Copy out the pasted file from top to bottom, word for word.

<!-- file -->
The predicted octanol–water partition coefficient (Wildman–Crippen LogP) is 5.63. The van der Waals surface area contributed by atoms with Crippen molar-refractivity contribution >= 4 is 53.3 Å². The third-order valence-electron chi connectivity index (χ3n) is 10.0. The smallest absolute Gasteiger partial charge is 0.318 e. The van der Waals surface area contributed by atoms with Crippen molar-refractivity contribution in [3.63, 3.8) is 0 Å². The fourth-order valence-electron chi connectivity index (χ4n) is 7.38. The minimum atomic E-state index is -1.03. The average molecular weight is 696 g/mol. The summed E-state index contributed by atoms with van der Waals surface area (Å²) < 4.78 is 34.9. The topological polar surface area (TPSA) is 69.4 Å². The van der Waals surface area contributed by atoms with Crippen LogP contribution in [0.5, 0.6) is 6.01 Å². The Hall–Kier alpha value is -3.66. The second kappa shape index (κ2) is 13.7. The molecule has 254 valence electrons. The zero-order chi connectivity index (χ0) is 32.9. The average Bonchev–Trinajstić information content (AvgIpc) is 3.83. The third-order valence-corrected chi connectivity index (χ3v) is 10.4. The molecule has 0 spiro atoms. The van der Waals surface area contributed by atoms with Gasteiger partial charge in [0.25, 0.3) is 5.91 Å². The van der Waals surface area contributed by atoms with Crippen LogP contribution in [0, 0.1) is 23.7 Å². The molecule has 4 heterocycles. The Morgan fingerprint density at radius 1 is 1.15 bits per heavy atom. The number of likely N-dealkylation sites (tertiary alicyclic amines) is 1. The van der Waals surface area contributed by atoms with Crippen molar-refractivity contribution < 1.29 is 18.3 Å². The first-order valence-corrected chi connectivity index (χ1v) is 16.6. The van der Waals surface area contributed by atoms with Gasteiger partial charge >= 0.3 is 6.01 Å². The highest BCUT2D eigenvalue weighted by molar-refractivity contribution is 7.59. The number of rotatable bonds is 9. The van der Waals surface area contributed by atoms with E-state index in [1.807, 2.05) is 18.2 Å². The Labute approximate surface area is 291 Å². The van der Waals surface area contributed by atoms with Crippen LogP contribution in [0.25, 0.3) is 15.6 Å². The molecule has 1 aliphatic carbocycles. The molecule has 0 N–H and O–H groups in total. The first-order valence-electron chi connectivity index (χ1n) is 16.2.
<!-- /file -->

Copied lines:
The predicted octanol–water partition coefficient (Wildman–Crippen LogP) is 5.63. The van der Waals surface area contributed by atoms with Crippen molar-refractivity contribution >= 4 is 53.3 Å². The third-order valence-electron chi connectivity index (χ3n) is 10.0. The smallest absolute Gasteiger partial charge is 0.318 e. The van der Waals surface area contributed by atoms with Crippen molar-refractivity contribution in [3.63, 3.8) is 0 Å². The fourth-order valence-electron chi connectivity index (χ4n) is 7.38. The minimum atomic E-state index is -1.03. The average molecular weight is 696 g/mol. The summed E-state index contributed by atoms with van der Waals surface area (Å²) < 4.78 is 34.9. The topological polar surface area (TPSA) is 69.4 Å². The van der Waals surface area contributed by atoms with Crippen LogP contribution in [0.5, 0.6) is 6.01 Å². The Hall–Kier alpha value is -3.66. The second kappa shape index (κ2) is 13.7. The molecule has 254 valence electrons. The zero-order chi connectivity index (χ0) is 32.9. The average Bonchev–Trinajstić information content (AvgIpc) is 3.83. The third-order valence-corrected chi connectivity index (χ3v) is 10.4. The molecule has 0 spiro atoms. The van der Waals surface area contributed by atoms with Gasteiger partial charge in [0.25, 0.3) is 5.91 Å². The van der Waals surface area contributed by atoms with Crippen LogP contribution in [0, 0.1) is 23.7 Å². The molecule has 4 heterocycles. The Morgan fingerprint density at radius 1 is 1.15 bits per heavy atom. The number of likely N-dealkylation sites (tertiary alicyclic amines) is 1. The van der Waals surface area contributed by atoms with Crippen molar-refractivity contribution < 1.29 is 18.3 Å². The first-order valence-corrected chi connectivity index (χ1v) is 16.6. The van der Waals surface area contributed by atoms with Gasteiger partial charge >= 0.3 is 6.01 Å². The highest BCUT2D eigenvalue weighted by molar-refractivity contribution is 7.59. The number of rotatable bonds is 9. The van der Waals surface area contributed by atoms with E-state index in [1.807, 2.05) is 18.2 Å². The Labute approximate surface area is 291 Å². The van der Waals surface area contributed by atoms with Crippen LogP contribution in [0.25, 0.3) is 15.6 Å². The molecule has 1 aliphatic carbocycles. The molecule has 0 N–H and O–H groups in total. The first-order valence-electron chi connectivity index (χ1n) is 16.2.